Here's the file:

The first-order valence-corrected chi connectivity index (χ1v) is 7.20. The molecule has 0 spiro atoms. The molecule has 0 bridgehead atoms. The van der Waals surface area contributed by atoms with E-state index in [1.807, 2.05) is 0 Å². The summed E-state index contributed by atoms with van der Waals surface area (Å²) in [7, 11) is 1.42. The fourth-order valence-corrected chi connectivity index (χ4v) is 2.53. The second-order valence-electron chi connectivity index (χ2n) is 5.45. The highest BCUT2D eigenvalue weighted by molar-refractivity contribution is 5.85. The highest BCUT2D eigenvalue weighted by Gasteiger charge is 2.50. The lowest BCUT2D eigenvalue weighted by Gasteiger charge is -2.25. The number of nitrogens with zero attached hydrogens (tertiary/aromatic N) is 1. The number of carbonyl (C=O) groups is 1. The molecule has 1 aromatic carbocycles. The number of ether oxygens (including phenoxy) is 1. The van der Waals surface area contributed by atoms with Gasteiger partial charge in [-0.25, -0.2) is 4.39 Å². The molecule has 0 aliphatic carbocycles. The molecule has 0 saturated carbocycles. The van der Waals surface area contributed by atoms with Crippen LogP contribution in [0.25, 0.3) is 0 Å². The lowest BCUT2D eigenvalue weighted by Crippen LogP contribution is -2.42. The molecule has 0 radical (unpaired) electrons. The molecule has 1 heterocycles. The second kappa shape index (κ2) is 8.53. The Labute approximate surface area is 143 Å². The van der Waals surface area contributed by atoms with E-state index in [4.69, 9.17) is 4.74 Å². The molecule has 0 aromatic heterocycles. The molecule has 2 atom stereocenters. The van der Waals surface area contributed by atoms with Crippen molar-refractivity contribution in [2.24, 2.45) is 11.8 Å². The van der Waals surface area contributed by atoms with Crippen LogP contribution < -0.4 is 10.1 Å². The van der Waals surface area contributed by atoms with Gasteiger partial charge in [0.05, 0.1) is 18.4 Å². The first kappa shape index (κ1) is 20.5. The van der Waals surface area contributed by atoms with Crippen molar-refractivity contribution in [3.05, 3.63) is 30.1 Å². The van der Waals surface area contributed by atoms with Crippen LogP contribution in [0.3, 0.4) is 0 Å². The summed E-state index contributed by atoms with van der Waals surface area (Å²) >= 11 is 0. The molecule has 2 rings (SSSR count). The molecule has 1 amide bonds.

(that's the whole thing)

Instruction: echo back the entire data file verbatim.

The first-order valence-corrected chi connectivity index (χ1v) is 7.20. The molecule has 0 spiro atoms. The molecule has 0 bridgehead atoms. The van der Waals surface area contributed by atoms with E-state index in [1.807, 2.05) is 0 Å². The summed E-state index contributed by atoms with van der Waals surface area (Å²) in [7, 11) is 1.42. The fourth-order valence-corrected chi connectivity index (χ4v) is 2.53. The second-order valence-electron chi connectivity index (χ2n) is 5.45. The highest BCUT2D eigenvalue weighted by molar-refractivity contribution is 5.85. The highest BCUT2D eigenvalue weighted by Gasteiger charge is 2.50. The lowest BCUT2D eigenvalue weighted by Gasteiger charge is -2.25. The number of nitrogens with zero attached hydrogens (tertiary/aromatic N) is 1. The number of carbonyl (C=O) groups is 1. The molecule has 1 aromatic carbocycles. The number of ether oxygens (including phenoxy) is 1. The van der Waals surface area contributed by atoms with Gasteiger partial charge in [-0.25, -0.2) is 4.39 Å². The molecule has 0 aliphatic carbocycles. The molecule has 0 saturated carbocycles. The van der Waals surface area contributed by atoms with Crippen LogP contribution in [0.25, 0.3) is 0 Å². The lowest BCUT2D eigenvalue weighted by Crippen LogP contribution is -2.42. The molecule has 0 radical (unpaired) electrons. The molecule has 1 heterocycles. The second kappa shape index (κ2) is 8.53. The Labute approximate surface area is 143 Å². The van der Waals surface area contributed by atoms with E-state index in [4.69, 9.17) is 4.74 Å². The molecule has 0 aromatic heterocycles. The molecule has 2 atom stereocenters. The van der Waals surface area contributed by atoms with Crippen molar-refractivity contribution in [2.24, 2.45) is 11.8 Å². The van der Waals surface area contributed by atoms with Crippen LogP contribution < -0.4 is 10.1 Å². The van der Waals surface area contributed by atoms with Gasteiger partial charge in [0.05, 0.1) is 18.4 Å². The first kappa shape index (κ1) is 20.5. The van der Waals surface area contributed by atoms with Crippen molar-refractivity contribution in [3.05, 3.63) is 30.1 Å². The van der Waals surface area contributed by atoms with Crippen LogP contribution in [0.3, 0.4) is 0 Å². The summed E-state index contributed by atoms with van der Waals surface area (Å²) >= 11 is 0. The molecule has 2 rings (SSSR count). The molecule has 1 amide bonds.